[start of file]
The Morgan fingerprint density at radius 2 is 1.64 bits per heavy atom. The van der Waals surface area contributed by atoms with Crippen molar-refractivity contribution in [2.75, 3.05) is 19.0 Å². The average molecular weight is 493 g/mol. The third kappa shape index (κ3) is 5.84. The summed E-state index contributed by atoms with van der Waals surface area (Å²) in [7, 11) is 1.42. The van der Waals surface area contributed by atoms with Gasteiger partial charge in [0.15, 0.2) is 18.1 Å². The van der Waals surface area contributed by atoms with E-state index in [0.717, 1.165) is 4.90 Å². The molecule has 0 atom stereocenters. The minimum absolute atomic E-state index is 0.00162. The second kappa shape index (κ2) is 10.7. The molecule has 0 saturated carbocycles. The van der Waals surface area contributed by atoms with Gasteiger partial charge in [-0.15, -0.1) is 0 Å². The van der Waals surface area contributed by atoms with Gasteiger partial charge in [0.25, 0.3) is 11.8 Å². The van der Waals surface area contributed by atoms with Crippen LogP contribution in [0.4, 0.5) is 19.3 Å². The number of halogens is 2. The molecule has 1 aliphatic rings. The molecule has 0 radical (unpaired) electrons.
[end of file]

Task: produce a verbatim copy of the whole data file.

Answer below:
The Morgan fingerprint density at radius 2 is 1.64 bits per heavy atom. The van der Waals surface area contributed by atoms with Crippen molar-refractivity contribution in [2.75, 3.05) is 19.0 Å². The average molecular weight is 493 g/mol. The third kappa shape index (κ3) is 5.84. The summed E-state index contributed by atoms with van der Waals surface area (Å²) in [7, 11) is 1.42. The van der Waals surface area contributed by atoms with Gasteiger partial charge in [0.15, 0.2) is 18.1 Å². The van der Waals surface area contributed by atoms with E-state index in [0.717, 1.165) is 4.90 Å². The molecule has 0 atom stereocenters. The minimum absolute atomic E-state index is 0.00162. The second kappa shape index (κ2) is 10.7. The molecule has 0 saturated carbocycles. The van der Waals surface area contributed by atoms with Gasteiger partial charge in [-0.15, -0.1) is 0 Å². The van der Waals surface area contributed by atoms with Gasteiger partial charge in [0.25, 0.3) is 11.8 Å². The van der Waals surface area contributed by atoms with Crippen LogP contribution in [0.4, 0.5) is 19.3 Å². The number of halogens is 2. The molecule has 1 aliphatic rings. The molecule has 0 radical (unpaired) electrons.